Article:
In a 90-minute talk Saturday afternoon, conducted in Italian in the absence of aides, the 85-year-old pontiff also reiterated his condemnation of abortion following a US Supreme Court ruling last month.
Rumors circulated in the media that a combination of events in late August, including meetings with the world’s cardinals to discuss a new constitution for the Vatican, an inauguration ceremony for new cardinals, and a visit to the Italian city of L’Aquila, could herald a resignation.
L’Aquila is associated with Pope Celestine V, who left the papacy in 1294. Pope Benedict XVI visited the city four years before he retired in 2013, the first pope to do so in about 600 years.
But Francis, warily and casually discussing a wide range of international and ecclesiastical issues throughout the interview, shrugged off the idea.
“All these coincidences have led some to think that there will be the same “liturgy,” he said. “But that never crossed my mind. Not at the moment, not at the moment. Truth!”
However, Francis reiterated his oft-stated position that he might someday retire if failing health made it impossible for him to govern the church, which was almost unthinkable before Benedict XVI.
Asked when he thought it might be, he replied, “We don’t know. God will say.”
The interview took place on the day he was due to leave for the Democratic Republic of the Congo and South Sudan, a trip he had to cancel because doctors said he might have to miss a trip to Canada from 24 to 30 July if he didn’t agree Another 20 days of therapy and rest for his right knee.
He said the decision to cancel his trip to Africa caused him “a lot of suffering”, especially as he wanted to promote peace in both countries.
Francis used a cane as he entered the reception area on the first floor of the Santa Marta Guest House, where he has lived since his election in 2013, avoiding the papal apartment in the Apostolic Palace used by his predecessors.
The room has a copy of one of Francis’ favorite paintings: “Mary Untying the Knots”, created around 1700 by the German Joachim Schmidtner.
When asked how he was, dad joked: “I’m still alive!”
He spoke publicly for the first time about his condition, saying he suffered a “small fracture” of his knee when he took a wrong step due to ligament inflammation.
“I’m fine, I’m slowly getting better,” he said, adding that the fracture had healed with laser and magnetic therapy.
Francis also dismissed rumors that he was diagnosed with cancer a year ago when he underwent a six-hour operation to remove part of his colon due to diverticulitis, which is common among older people.
“She (the operation) was a great success,” he said, adding with a laugh that “they didn’t tell me anything” about the alleged cancer, which he called “court gossip.”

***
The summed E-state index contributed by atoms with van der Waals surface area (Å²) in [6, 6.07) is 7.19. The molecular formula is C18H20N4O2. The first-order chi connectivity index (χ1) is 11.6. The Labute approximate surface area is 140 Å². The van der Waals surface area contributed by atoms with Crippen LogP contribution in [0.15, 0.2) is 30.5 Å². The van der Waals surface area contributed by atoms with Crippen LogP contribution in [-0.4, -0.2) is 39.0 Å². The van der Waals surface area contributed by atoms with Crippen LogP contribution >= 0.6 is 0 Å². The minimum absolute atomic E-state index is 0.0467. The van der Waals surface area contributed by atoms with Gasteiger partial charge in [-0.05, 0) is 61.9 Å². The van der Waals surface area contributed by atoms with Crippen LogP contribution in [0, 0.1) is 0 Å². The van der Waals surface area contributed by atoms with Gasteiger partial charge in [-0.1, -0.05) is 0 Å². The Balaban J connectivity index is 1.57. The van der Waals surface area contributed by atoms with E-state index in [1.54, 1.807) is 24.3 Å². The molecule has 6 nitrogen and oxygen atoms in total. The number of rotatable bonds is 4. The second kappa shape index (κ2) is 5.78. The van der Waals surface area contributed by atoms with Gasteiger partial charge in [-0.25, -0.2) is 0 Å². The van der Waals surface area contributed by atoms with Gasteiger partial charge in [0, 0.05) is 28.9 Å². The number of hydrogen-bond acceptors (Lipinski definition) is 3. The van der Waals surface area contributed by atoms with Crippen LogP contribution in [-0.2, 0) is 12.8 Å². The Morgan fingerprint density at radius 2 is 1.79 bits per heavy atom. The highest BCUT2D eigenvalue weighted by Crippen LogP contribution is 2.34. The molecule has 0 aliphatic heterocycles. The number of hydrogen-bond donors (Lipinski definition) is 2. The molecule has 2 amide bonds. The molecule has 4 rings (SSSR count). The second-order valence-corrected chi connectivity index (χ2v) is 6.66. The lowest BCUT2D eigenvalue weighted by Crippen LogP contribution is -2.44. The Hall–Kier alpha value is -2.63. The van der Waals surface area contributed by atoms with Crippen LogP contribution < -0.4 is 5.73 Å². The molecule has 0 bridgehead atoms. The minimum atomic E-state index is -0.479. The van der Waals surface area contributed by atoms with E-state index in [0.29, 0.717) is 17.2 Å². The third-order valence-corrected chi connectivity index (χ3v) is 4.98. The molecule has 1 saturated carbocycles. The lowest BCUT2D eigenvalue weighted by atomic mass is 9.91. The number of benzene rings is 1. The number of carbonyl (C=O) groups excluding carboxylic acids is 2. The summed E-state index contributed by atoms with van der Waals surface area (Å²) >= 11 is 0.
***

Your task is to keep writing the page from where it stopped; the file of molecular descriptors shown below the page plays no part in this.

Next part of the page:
But he said he didn’t want to have knee surgery because the general anesthesia during last year’s surgery had negative side effects.
Papal trip to Moscow?
Speaking about the situation in Ukraine, Francis noted that there were contacts between the Secretary of State of the Vatican, Cardinal Pietro Parolin, and Russian Foreign Minister Sergei Lavrov about a possible trip to Moscow.
The initial signs were not good. No pope has ever visited Moscow, and Francis has repeatedly denounced Russia’s invasion of Ukraine; last Thursday he implicitly accused him of waging a “cruel and senseless war of aggression”.
When the Vatican first asked about the trip a few months ago, Francis said Moscow replied that now was not the right time.
But he hinted that now something could change.
“I would like to go (to Ukraine) and I wanted to go to Moscow first. We exchanged messages about this because I thought that if the Russian president would give me a small window to serve the cause of peace … and now it is possible, after I return from Canada, perhaps I will be able to go to Ukraine”, he said. “The first thing to do is to go to Russia to try to help in some way, but I would like to visit both capitals.”
Asked about the U.S. Supreme Court’s ruling overturning the landmark Roe v. Wade ruling establishing a woman’s right to an abortion, Francis said he respects the decision but doesn’t have enough information to speak about it from a legal standpoint.
But he strongly condemned abortion, comparing it to “hiring a hitman.” The Catholic Church teaches that life begins at conception.
“I ask: is it legal, is it right to destroy human life to solve the problem?”
Francis was asked about the debate in the United States over whether a Catholic politician who personally opposes abortion but supports the right of others to choose should be allowed to receive the sacrament.
Speaker of the House Nancy Pelosi, for example, was barred from receiving it there by the conservative archbishop of her home diocese of San Francisco, but she regularly takes communion in the Washington, DC parish. Last week, she took communion at a Papal Mass at the Vatican.
“When the Church loses her pastoral nature, when a bishop loses his pastoral nature, it causes a political problem,” the Pope said. – That’s all I can say.